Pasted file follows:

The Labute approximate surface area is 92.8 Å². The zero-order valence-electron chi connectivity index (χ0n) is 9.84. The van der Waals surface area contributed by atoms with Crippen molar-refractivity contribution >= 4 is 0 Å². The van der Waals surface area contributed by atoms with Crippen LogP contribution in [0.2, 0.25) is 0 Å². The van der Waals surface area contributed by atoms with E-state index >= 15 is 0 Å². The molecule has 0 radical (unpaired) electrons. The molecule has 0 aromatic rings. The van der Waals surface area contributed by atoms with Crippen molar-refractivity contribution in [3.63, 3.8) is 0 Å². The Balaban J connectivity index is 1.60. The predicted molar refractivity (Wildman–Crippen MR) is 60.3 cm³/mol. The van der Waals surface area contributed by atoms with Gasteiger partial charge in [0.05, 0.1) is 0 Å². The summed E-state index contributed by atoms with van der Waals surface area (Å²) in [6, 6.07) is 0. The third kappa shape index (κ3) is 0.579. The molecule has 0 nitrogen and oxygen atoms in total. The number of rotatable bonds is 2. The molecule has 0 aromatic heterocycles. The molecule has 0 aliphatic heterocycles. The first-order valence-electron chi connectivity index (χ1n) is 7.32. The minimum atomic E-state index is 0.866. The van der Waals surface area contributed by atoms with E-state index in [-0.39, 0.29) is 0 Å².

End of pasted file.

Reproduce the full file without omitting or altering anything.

The Labute approximate surface area is 92.8 Å². The zero-order valence-electron chi connectivity index (χ0n) is 9.84. The van der Waals surface area contributed by atoms with Crippen molar-refractivity contribution >= 4 is 0 Å². The van der Waals surface area contributed by atoms with Crippen LogP contribution in [0.2, 0.25) is 0 Å². The van der Waals surface area contributed by atoms with E-state index >= 15 is 0 Å². The molecule has 0 radical (unpaired) electrons. The molecule has 0 aromatic rings. The van der Waals surface area contributed by atoms with Crippen molar-refractivity contribution in [3.63, 3.8) is 0 Å². The Balaban J connectivity index is 1.60. The predicted molar refractivity (Wildman–Crippen MR) is 60.3 cm³/mol. The van der Waals surface area contributed by atoms with Gasteiger partial charge in [0.05, 0.1) is 0 Å². The summed E-state index contributed by atoms with van der Waals surface area (Å²) in [6, 6.07) is 0. The third kappa shape index (κ3) is 0.579. The molecule has 0 nitrogen and oxygen atoms in total. The number of rotatable bonds is 2. The molecule has 0 aromatic heterocycles. The molecule has 0 aliphatic heterocycles. The first-order valence-electron chi connectivity index (χ1n) is 7.32. The minimum atomic E-state index is 0.866. The van der Waals surface area contributed by atoms with E-state index in [-0.39, 0.29) is 0 Å².